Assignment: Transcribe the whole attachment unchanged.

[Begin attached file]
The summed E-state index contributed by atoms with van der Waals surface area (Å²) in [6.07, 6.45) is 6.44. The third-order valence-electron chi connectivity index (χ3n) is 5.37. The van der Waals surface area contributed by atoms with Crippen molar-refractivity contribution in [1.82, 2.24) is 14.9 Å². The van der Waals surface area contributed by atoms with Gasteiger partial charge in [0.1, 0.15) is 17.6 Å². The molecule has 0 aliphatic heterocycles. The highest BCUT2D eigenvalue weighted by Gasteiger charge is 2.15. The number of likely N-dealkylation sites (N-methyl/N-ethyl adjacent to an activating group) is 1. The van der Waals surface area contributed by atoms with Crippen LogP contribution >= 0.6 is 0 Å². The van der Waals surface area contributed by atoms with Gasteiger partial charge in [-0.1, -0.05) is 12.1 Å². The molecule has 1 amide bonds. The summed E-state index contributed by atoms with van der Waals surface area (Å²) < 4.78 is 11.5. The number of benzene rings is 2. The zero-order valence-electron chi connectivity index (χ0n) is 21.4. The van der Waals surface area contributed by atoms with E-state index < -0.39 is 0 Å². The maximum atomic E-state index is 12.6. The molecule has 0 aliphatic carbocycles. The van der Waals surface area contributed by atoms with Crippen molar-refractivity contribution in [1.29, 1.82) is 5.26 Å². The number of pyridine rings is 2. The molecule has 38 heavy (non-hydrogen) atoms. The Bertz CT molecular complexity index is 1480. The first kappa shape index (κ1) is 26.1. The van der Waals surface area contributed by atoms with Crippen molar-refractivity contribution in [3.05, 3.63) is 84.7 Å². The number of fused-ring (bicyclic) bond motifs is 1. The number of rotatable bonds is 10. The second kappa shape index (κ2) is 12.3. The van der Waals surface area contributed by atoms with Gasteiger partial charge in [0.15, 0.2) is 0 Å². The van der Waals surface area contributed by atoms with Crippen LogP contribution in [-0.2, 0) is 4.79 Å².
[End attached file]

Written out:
The summed E-state index contributed by atoms with van der Waals surface area (Å²) in [6.07, 6.45) is 6.44. The third-order valence-electron chi connectivity index (χ3n) is 5.37. The van der Waals surface area contributed by atoms with Crippen molar-refractivity contribution in [1.82, 2.24) is 14.9 Å². The van der Waals surface area contributed by atoms with Gasteiger partial charge in [0.1, 0.15) is 17.6 Å². The molecule has 0 aliphatic heterocycles. The highest BCUT2D eigenvalue weighted by Gasteiger charge is 2.15. The number of likely N-dealkylation sites (N-methyl/N-ethyl adjacent to an activating group) is 1. The van der Waals surface area contributed by atoms with Crippen LogP contribution >= 0.6 is 0 Å². The van der Waals surface area contributed by atoms with Gasteiger partial charge in [-0.1, -0.05) is 12.1 Å². The molecule has 1 amide bonds. The summed E-state index contributed by atoms with van der Waals surface area (Å²) < 4.78 is 11.5. The number of benzene rings is 2. The zero-order valence-electron chi connectivity index (χ0n) is 21.4. The van der Waals surface area contributed by atoms with E-state index < -0.39 is 0 Å². The maximum atomic E-state index is 12.6. The molecule has 0 aliphatic carbocycles. The van der Waals surface area contributed by atoms with Crippen molar-refractivity contribution in [1.29, 1.82) is 5.26 Å². The number of pyridine rings is 2. The molecule has 38 heavy (non-hydrogen) atoms. The Bertz CT molecular complexity index is 1480. The first kappa shape index (κ1) is 26.1. The van der Waals surface area contributed by atoms with Crippen molar-refractivity contribution in [3.05, 3.63) is 84.7 Å². The number of fused-ring (bicyclic) bond motifs is 1. The number of rotatable bonds is 10. The second kappa shape index (κ2) is 12.3. The van der Waals surface area contributed by atoms with Gasteiger partial charge in [0.15, 0.2) is 0 Å². The van der Waals surface area contributed by atoms with Crippen LogP contribution in [-0.2, 0) is 4.79 Å².